Self Made: Inspired by the Life of Madam C.J. Walker tells the inspiring and touching true story of one of America’s most revolutionary women.
Starring Oscar-winning The Help actress Octavia Spencer as its titular heroine, the Netflix show traces Madam’s journey as she develops and markets a line of cosmetics and hair care products but faces trials and tribulations along the way, including racism and sexism on multiple fronts.
Born December 23, 1867, in Delta, Louisiana, Sarah Breedlove was one of six siblings but was the first child born to her parents that lived her life in freedom, with her older siblings previously being brought up in slavery.
After being orphaned at the age of 7, Sarah went to live in Lousiana with her older sister Louvenia and her husband Jesse Powell.
Working as a domestic servant from the age of 10, Sarah worked hard to survive in her difficult circumstances.
Marrying at the age of 14 to Moses Williams, Sarah was widowed at the age of 20 and she and her daughter A’Leila travelled to St. Louis to live near Sarah’s brothers.
The series picks up during her troubled marriage to second husband John Davis, which gradually fell apart and led to Sarah leaving him.
In 1904, Sarah began working as a commission agent for African-American hair-care entrepreneur and owner of the Poro Company, Annie Malone, and sold her products for her.
Whilst working for Malone, Sarah took on the knowledge and skills that she could form Malone’s company.
In 1905, Sarah and daughter A’Leila moved to Colorado and the mother set up her own hair care business and beauty line to sell to the African-American community.
However, drama ensued as Malone soon accused Sarah of stealing her beauty formula.
Sarah then went on to have her third marriage to newspaper advertising salesman Charles Joseph Walker, where she takes on his name as Madam C.J .Walker.
A’Leila took Walker’s name too after the couple married in 1906.
The couple worked together to expand Madam’s brand as a beauty specialist and cosmetic retailer, with products including Madam Walker’s Wonderful Hair Grower.
Selling products door to door, Madam delivered these treatments and trained women on how to groom their own hair.
The family eventually moved to Pennsylvania and the business opened its first parlour and opened Leila College to train “hair culturists”.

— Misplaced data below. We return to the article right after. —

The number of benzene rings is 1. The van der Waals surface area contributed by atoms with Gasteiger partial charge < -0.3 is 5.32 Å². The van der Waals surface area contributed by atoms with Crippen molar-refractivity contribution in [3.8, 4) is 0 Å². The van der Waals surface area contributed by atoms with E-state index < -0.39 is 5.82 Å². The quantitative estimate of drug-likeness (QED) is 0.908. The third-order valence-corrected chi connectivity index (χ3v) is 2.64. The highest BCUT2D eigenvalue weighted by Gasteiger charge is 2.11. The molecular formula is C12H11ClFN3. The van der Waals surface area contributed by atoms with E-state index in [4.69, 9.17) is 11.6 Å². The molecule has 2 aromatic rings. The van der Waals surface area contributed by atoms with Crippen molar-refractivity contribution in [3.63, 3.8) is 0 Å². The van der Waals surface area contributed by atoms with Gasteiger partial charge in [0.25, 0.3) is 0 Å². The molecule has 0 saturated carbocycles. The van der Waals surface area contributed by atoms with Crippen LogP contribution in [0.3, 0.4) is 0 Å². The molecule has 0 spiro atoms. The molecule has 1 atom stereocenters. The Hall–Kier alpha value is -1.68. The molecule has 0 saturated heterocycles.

As A’Leila ran Pennsylvania, Madam opened a new branch in Indianapolis that became the base for the Madam C. J. Walker Manufacturing Company in 1910.
Employing a large number of female staff members, much of the senior management were also women.
However, the Walkers’ marriage fell apart and ended in divorce in 1912. Charles died in 1926.
At her daughter’s clever suggestion, the business moved into Harlem, New York City, in 1913 and became part of the blossoming African-American culture in the area.
Madam’s “Walker System” – which was the advice to shampoo, add pomade, brush strenuously, and applying iron combs to the hair – became her signature product line – which led to the clashes with Malone and other leading European competitors.
From 1911 to 1919, Madam employed thousands of women to act as agents to sell her products throughout the US and the Caribbean.
Heavily advertised in African-American magazines, her approach was a staple in the African-American community.
In addition to empowering women in roles in her company, Madam also worked as a philanthropist by training women to build their own businesses and become financially independent.
Setting up the National Beauty Culturists and Benevolent Association of Madam C. J. Walker Agents, Madam set up local and state-led clubs to enable all her female employees to feel empowered, eventually leading to a national convention where she awarded outstanding work and initiative amongst these women.
Madam donated to various organisations, often relating to women and African-American culture, whilst also being a notable patron of the arts in the US.
Sadly, on May 25, 1919, Madam C. J. Walker passed away after complications from her kidney failure and hypertension.
A’Leila became president of her company following her death.
In her New York Times obituary, it was noted that “she said herself two years ago [in 1917] that she was not yet a millionaire, but hoped to be some time, not that she wanted the money for herself, but for the good she could do with it.”
The Netflix series certainly depicts her meteoric rise, but it has, however, come in for some criticism.
One has been the portrayal of Annie Malone, who is replaced in the series by a fictionalised character named Addie Monroe (Carmen Ejogo) who is a much more villainous character.
Harlem World Magazine noted that “they “totally” made Addie Monroe a cartoonish villainess that stalked Madam Walker once Walker broke ties to her. Whether this was intentional or not, they vilified Annie Malone.”
They also wrote: “It could be argued that Malone was one of the most significant women in Sarah Breedlove’s life, next to her daughter, A’Lelia Walker.”
Considering much of Walker’s business and philanthropy had also been done earlier by Malone, it would seem Malone is under-served as a one-note villain in the tale when perhaps she is a more influential figure than Walker herself.
The show also makes Monroe a lighter-skinned mixed-race woman, whereas Malone herself was black.
While some may argue that tackling colourism is an important issue, as Walker struggles with it in the show, others see it as a misrepresentation of the truth and unnecessary.
Finally, the series also portrays A’Leila (Tiffany Haddish) as being a lesbian when there is no historical context to these scenes.
While the representation will be welcomed in some quarters, others will bemoan the invention of plot lines in a story already ripe enough for adaptation.
Self Made: Inspired by the Life of Madam C. J. Walker is out now on Netflix.
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